The passage shows that although Charlie is no longer afraid of Mad Jack, he continues to feel some irrational fears, which he then proceeds to overcome. Charlie has learned that Jack shouldn't be feared, but much more importantly, he's learned that fear itself can be dealt with. Like Batman, Charlie doesn't deny his fears; he accepts them and moves past them, reaching into the bees that he finds so disgusting.

And for some reason I’m reminded of Eric Cooke, haggard and angry, at the moment they finally asked him the question. I just wanted to hurt somebody, he replied. But that was never the whole story, was it? Only he could have known that, and he held his secrets tight in his fist, in his chest. And there’s always more to know. Always. The mystery just gets covered in history. Or is it the other way around. It gets wrested and wrapped in some other riddle. And I think of Jenny Likens, who also watched her sister die, who said nothing until the end, who got brave too late.

Related Characters: Charlie Bucktin (speaker), Jenny Likens, Eric Edgar Cooke
Page Number: 308-309
Explanation and Analysis:

At the end of the novel, Charlie rushes to the Wishart house to find that Eliza has set it on fire, horribly burning her father. Charlie realizes that Eliza, frustrated that she's unable to alert the police to her father's crimes, has taken matters into her own hands with an act of fiery revenge.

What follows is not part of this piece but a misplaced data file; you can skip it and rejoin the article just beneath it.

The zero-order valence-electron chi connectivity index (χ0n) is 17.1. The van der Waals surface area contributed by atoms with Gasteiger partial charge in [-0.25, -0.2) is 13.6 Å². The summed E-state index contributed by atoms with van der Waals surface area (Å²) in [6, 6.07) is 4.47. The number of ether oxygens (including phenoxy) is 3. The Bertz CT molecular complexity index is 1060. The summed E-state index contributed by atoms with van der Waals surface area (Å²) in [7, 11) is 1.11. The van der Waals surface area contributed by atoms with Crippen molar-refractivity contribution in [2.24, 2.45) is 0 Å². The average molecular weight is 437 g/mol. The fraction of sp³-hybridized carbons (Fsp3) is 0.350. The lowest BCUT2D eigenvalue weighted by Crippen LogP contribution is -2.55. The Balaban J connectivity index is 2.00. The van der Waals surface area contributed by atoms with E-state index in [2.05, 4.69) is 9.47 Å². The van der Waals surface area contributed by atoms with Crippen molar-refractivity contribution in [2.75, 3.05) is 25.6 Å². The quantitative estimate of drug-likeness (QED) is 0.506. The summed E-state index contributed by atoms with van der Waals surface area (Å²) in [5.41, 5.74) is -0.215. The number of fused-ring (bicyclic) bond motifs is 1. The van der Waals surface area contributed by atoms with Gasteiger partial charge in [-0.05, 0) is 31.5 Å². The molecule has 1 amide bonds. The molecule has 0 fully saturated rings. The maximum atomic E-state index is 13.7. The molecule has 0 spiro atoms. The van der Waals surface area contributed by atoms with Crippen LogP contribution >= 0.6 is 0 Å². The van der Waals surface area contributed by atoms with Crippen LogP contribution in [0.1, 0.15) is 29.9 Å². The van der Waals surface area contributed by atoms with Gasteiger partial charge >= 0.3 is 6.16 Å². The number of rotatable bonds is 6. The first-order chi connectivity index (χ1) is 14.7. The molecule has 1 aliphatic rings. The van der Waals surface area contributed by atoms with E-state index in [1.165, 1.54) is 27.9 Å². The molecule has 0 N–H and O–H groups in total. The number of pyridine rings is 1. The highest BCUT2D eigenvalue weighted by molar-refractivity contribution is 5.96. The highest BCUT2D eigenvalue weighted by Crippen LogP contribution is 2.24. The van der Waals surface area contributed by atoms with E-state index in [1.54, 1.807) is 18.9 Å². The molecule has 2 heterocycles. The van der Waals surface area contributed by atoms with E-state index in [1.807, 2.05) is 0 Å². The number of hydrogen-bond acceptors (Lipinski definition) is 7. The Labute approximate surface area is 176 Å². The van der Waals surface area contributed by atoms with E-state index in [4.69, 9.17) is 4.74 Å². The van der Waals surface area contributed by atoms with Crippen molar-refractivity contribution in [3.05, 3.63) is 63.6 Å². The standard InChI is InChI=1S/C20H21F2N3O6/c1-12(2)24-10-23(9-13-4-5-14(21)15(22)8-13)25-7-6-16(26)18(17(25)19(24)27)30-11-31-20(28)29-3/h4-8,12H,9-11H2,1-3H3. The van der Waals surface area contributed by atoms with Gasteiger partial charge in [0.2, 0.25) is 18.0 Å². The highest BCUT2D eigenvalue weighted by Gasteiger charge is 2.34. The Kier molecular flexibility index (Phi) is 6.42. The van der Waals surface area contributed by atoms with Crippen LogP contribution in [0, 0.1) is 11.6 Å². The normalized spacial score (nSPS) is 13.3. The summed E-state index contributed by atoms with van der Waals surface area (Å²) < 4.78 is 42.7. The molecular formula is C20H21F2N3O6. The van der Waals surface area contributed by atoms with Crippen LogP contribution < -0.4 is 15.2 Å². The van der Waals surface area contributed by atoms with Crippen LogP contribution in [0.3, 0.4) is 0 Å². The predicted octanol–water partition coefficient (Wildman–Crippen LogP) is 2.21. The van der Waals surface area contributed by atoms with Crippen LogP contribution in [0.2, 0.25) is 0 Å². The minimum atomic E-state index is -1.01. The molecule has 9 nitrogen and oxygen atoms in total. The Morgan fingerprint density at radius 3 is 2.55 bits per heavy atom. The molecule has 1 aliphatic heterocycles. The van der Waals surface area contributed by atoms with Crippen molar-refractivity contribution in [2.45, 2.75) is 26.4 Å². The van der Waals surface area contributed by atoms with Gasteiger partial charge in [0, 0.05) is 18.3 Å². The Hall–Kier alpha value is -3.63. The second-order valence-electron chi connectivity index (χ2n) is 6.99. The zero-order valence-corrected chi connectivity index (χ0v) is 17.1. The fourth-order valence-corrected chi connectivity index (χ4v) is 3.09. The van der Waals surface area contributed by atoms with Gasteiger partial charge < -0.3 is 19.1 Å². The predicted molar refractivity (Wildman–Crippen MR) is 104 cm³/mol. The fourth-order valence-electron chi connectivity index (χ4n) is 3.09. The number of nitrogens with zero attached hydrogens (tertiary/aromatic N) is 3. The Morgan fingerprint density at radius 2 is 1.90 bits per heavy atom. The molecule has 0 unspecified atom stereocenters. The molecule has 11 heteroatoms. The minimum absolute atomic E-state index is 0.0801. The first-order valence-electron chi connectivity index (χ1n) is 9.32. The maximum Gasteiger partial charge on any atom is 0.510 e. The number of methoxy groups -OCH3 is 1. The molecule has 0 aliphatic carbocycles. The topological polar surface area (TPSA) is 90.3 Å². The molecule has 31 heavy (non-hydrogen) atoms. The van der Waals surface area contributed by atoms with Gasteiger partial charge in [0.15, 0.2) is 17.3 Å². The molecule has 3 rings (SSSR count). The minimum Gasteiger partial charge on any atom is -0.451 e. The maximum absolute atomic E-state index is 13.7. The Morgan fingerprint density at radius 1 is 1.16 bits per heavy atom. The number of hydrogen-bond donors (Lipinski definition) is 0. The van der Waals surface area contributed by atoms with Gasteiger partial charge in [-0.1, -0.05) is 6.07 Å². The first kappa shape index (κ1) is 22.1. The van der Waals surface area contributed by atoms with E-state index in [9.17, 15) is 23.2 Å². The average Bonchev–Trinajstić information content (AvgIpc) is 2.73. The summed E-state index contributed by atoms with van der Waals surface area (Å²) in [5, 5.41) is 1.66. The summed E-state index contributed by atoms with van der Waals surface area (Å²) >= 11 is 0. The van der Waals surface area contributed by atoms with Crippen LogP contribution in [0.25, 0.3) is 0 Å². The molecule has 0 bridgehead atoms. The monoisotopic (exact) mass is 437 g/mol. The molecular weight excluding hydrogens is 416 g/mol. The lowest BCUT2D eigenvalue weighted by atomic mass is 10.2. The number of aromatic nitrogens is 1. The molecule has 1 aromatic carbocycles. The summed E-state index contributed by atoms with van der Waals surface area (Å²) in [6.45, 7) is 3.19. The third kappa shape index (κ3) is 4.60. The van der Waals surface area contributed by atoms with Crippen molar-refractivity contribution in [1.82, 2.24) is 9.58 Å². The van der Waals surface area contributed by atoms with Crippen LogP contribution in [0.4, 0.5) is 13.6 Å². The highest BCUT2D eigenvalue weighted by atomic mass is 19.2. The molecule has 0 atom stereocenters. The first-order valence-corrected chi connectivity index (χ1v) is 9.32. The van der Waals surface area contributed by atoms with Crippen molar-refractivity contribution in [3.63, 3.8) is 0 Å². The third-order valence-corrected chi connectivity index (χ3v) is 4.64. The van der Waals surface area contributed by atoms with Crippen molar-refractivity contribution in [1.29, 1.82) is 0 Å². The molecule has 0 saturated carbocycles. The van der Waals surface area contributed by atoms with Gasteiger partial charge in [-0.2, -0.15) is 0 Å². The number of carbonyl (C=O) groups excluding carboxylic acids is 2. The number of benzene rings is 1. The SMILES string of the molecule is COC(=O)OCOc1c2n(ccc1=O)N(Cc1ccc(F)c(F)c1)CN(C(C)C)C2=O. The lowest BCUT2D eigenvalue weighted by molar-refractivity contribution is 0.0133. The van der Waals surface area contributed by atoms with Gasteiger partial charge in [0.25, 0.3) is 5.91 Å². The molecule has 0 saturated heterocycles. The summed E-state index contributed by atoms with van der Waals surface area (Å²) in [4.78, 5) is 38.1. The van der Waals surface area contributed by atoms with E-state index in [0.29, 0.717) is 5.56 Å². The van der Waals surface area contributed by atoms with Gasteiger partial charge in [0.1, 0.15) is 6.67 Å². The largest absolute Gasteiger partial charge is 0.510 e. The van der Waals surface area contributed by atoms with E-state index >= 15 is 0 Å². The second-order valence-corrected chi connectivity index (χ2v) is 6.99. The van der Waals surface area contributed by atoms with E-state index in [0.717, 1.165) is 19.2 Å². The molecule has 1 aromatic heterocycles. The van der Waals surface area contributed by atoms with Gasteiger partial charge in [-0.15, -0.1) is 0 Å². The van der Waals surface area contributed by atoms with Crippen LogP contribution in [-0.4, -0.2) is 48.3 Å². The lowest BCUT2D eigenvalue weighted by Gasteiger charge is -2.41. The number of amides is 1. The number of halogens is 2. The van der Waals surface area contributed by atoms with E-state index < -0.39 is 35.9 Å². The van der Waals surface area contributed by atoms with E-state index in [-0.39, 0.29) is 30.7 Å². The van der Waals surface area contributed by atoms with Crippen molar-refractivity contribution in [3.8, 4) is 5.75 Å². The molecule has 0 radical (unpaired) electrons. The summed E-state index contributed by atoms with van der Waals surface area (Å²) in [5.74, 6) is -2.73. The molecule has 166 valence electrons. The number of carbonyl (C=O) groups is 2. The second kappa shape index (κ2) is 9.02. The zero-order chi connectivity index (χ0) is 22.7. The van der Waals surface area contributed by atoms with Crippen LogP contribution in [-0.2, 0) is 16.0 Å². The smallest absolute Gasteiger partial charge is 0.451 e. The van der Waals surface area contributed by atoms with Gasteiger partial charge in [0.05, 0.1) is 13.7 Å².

As always, Charlie tries to understand things from Eliza's point of view: he tries to understand how someone could commit a crime that, on the outside, might seem barbaric. Charlie has researched many such crimes--for instance, the murders committed by Eric Cooke, a shy, harelipped man. Previously, Charlie wondered if he could sympathize with Cooke's desire to hurt people. But now he realizes that even Cooke's stated motive for murder wasn't the truth--Cooke's motive must have been more complicated, just as Eliza's reasons for burning down her own house are more complicated than any police officer would be able to determine.

Charlie isn't excusing Eliza or Eric Cookie for their actions; rather, he's trying to understand them. While Charlie admits that his understanding will never be perfect, he has one important insight about Eliza. Eliza blames herself for her sister's suicide: by standing back and watching, Eliza allowed her sister to hang herself. Now, Eliza seems to want to be punished for her actions. Watching her sister hang herself, Eliza acted to late--now, she's overcompensating for her passivity, lashing out at the world with a big, horrific crime.